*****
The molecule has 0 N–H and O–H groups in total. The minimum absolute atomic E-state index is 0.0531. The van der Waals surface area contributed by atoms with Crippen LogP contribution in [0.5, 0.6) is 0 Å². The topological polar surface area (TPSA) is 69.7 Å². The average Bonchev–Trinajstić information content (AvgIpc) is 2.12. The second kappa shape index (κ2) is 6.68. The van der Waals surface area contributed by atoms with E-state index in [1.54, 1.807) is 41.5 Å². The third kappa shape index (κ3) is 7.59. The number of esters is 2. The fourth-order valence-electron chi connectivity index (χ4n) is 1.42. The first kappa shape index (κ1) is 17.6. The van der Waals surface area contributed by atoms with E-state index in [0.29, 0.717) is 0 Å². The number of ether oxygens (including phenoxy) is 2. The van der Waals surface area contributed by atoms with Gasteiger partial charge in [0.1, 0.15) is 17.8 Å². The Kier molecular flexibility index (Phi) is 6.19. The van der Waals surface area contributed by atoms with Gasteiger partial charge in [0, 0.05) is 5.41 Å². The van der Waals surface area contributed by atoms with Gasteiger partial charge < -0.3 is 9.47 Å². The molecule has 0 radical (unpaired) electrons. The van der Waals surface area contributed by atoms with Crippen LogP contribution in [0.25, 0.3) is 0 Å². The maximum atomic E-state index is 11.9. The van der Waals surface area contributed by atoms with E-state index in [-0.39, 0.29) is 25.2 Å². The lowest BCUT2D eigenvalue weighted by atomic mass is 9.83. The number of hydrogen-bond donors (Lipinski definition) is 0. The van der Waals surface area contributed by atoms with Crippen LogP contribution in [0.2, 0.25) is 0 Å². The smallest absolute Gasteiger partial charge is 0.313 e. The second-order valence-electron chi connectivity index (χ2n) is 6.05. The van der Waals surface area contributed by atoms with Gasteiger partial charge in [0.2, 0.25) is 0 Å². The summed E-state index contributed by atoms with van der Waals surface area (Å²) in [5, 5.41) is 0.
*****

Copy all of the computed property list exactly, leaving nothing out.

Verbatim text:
The molecule has 0 N–H and O–H groups in total. The minimum absolute atomic E-state index is 0.0531. The van der Waals surface area contributed by atoms with Crippen LogP contribution in [0.5, 0.6) is 0 Å². The topological polar surface area (TPSA) is 69.7 Å². The average Bonchev–Trinajstić information content (AvgIpc) is 2.12. The second kappa shape index (κ2) is 6.68. The van der Waals surface area contributed by atoms with E-state index in [1.54, 1.807) is 41.5 Å². The third kappa shape index (κ3) is 7.59. The number of esters is 2. The fourth-order valence-electron chi connectivity index (χ4n) is 1.42. The first kappa shape index (κ1) is 17.6. The van der Waals surface area contributed by atoms with E-state index in [0.29, 0.717) is 0 Å². The number of ether oxygens (including phenoxy) is 2. The van der Waals surface area contributed by atoms with Gasteiger partial charge in [0.1, 0.15) is 17.8 Å². The Kier molecular flexibility index (Phi) is 6.19. The van der Waals surface area contributed by atoms with Gasteiger partial charge in [0, 0.05) is 5.41 Å². The van der Waals surface area contributed by atoms with Gasteiger partial charge < -0.3 is 9.47 Å². The molecule has 0 radical (unpaired) electrons. The van der Waals surface area contributed by atoms with Crippen LogP contribution in [0.25, 0.3) is 0 Å². The maximum atomic E-state index is 11.9. The van der Waals surface area contributed by atoms with E-state index in [-0.39, 0.29) is 25.2 Å². The lowest BCUT2D eigenvalue weighted by atomic mass is 9.83. The number of hydrogen-bond donors (Lipinski definition) is 0. The van der Waals surface area contributed by atoms with Crippen LogP contribution in [0.2, 0.25) is 0 Å². The smallest absolute Gasteiger partial charge is 0.313 e. The second-order valence-electron chi connectivity index (χ2n) is 6.05. The van der Waals surface area contributed by atoms with Gasteiger partial charge in [0.2, 0.25) is 0 Å². The summed E-state index contributed by atoms with van der Waals surface area (Å²) in [5, 5.41) is 0.